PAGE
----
Published online Sep 7, 2016. doi: 10.3748/wjg.v22.i33.7500
Peer-review started: April 4, 2016
First decision: May 12, 2016
Revised: May 30, 2016
Accepted: June 28, 2016
Article in press: June 28, 2016
Published online: September 7, 2016
Split liver transplantation (SLT), while widely accepted in pediatrics, remains underutilized in adults. Advancements in surgical techniques and donor-recipient matching, however, have allowed expansion of SLT from utilization of the right trisegment graft to now include use of the hemiliver graft as well. Despite less favorable outcomes in the early experience, better outcomes have been reported by experienced centers and have further validated the feasibility of SLT. Importantly, more than two decades of experience have identified key requirements for successful SLT in adults. When these requirements are met, SLT can achieve outcomes equivalent to those achieved with other types of liver transplantation for adults. However, substantial challenges, such as surgical techniques, logistics, and ethics, persist as ongoing barriers to further expansion of this highly complex procedure. This review outlines the current state of SLT in adults, focusing on donor and recipient selection based on physiology, surgical techniques, surgical outcomes, and ethical issues.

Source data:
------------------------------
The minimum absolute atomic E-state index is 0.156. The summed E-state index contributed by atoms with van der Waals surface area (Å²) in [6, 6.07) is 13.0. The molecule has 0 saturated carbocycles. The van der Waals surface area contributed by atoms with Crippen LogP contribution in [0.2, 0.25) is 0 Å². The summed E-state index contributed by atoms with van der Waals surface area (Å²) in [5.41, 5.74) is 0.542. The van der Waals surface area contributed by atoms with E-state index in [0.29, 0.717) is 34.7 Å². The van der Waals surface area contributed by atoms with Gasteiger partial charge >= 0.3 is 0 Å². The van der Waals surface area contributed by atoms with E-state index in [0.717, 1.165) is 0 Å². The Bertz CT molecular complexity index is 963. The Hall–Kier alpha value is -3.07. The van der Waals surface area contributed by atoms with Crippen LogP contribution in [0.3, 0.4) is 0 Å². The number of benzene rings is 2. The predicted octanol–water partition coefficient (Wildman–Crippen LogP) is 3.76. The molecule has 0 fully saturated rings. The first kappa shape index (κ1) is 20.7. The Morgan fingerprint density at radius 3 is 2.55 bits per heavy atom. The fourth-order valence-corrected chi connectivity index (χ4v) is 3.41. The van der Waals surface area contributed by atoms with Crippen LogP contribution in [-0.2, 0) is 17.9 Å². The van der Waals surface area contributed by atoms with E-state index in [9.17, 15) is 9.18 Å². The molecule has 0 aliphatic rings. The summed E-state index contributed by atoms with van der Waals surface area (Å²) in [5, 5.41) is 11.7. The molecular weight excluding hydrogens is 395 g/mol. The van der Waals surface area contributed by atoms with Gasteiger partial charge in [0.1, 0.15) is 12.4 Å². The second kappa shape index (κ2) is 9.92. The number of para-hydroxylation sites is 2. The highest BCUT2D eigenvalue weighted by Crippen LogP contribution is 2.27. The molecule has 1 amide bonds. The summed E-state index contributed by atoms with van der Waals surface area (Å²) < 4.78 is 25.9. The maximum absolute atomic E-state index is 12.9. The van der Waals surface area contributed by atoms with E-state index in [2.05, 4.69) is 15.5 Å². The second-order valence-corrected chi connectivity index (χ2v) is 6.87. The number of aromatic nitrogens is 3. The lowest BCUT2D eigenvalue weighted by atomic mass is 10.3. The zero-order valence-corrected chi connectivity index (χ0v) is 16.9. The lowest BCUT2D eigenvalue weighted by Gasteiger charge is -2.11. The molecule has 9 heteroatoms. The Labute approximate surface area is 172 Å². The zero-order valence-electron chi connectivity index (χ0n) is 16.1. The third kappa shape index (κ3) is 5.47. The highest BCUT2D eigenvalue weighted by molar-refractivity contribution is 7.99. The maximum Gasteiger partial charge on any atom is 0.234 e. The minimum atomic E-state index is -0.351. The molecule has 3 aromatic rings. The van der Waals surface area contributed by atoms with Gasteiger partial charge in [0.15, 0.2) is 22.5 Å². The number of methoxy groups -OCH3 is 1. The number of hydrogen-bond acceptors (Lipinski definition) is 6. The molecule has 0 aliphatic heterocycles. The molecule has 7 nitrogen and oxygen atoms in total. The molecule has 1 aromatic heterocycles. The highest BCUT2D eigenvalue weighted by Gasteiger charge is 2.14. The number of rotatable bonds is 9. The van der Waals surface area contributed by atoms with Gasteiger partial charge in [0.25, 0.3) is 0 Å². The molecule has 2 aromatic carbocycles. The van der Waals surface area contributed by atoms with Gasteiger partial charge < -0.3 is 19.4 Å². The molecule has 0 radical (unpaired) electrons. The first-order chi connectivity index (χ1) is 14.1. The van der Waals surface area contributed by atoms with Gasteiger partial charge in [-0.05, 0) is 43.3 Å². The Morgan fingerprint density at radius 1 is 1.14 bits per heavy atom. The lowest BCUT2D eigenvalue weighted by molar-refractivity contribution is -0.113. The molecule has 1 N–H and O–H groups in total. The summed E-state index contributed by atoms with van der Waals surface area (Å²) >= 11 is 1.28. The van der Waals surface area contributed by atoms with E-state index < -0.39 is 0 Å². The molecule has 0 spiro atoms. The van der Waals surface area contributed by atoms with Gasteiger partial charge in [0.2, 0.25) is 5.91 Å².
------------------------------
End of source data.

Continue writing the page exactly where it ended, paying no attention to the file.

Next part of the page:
Core tip: Split liver transplantation (SLT) in adults is usually performed with the right trisegment graft or less frequently with the hemiliver graft. Both graft types require highly complex surgical techniques. Compared with the right trisegment graft, hemiliver SLT requires stricter donor and recipient selection to prevent graft dysfunction associated with size-mismatch. To achieve ideal graft-recipient paring, a clear understanding of surgical anatomy and recipient physiology is needed. With favorable circumstances, outcomes of adult SLT can be comparable to whole liver transplantation. The routine use of SLT, however, remains controversial due to various challenges, particularly under the current “sickest first” liver allocation policy.